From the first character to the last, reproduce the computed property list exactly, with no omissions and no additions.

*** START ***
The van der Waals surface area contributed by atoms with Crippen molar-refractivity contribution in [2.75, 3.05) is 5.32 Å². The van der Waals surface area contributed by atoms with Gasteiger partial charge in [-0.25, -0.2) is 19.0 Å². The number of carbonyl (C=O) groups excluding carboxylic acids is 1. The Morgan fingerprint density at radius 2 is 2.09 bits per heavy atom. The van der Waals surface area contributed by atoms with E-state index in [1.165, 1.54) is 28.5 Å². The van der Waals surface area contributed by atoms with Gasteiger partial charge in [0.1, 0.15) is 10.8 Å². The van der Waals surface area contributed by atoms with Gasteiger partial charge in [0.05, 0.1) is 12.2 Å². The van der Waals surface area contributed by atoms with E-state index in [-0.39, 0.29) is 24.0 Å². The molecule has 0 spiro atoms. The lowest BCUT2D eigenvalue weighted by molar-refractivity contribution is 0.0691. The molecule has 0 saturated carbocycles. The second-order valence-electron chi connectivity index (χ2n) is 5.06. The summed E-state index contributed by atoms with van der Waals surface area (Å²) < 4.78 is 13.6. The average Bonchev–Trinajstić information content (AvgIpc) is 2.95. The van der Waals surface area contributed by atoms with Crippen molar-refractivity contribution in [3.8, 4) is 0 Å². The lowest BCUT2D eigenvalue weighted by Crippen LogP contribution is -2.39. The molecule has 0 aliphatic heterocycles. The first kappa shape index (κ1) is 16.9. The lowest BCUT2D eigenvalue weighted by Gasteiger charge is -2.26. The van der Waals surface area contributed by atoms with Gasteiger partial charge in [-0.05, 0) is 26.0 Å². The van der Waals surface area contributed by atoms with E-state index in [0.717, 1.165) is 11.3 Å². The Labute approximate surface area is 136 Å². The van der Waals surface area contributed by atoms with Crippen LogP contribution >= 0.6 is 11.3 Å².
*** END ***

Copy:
The van der Waals surface area contributed by atoms with Crippen molar-refractivity contribution in [2.75, 3.05) is 5.32 Å². The van der Waals surface area contributed by atoms with Gasteiger partial charge in [-0.25, -0.2) is 19.0 Å². The number of carbonyl (C=O) groups excluding carboxylic acids is 1. The Morgan fingerprint density at radius 2 is 2.09 bits per heavy atom. The van der Waals surface area contributed by atoms with E-state index in [1.165, 1.54) is 28.5 Å². The van der Waals surface area contributed by atoms with Gasteiger partial charge in [0.1, 0.15) is 10.8 Å². The van der Waals surface area contributed by atoms with Gasteiger partial charge in [0.05, 0.1) is 12.2 Å². The van der Waals surface area contributed by atoms with E-state index in [-0.39, 0.29) is 24.0 Å². The molecule has 0 spiro atoms. The lowest BCUT2D eigenvalue weighted by molar-refractivity contribution is 0.0691. The molecule has 0 saturated carbocycles. The second-order valence-electron chi connectivity index (χ2n) is 5.06. The summed E-state index contributed by atoms with van der Waals surface area (Å²) < 4.78 is 13.6. The average Bonchev–Trinajstić information content (AvgIpc) is 2.95. The van der Waals surface area contributed by atoms with Crippen molar-refractivity contribution in [3.8, 4) is 0 Å². The lowest BCUT2D eigenvalue weighted by Crippen LogP contribution is -2.39. The molecule has 0 aliphatic heterocycles. The first kappa shape index (κ1) is 16.9. The lowest BCUT2D eigenvalue weighted by Gasteiger charge is -2.26. The van der Waals surface area contributed by atoms with Gasteiger partial charge in [-0.05, 0) is 26.0 Å². The van der Waals surface area contributed by atoms with E-state index in [0.717, 1.165) is 11.3 Å². The Labute approximate surface area is 136 Å². The van der Waals surface area contributed by atoms with Crippen LogP contribution >= 0.6 is 11.3 Å².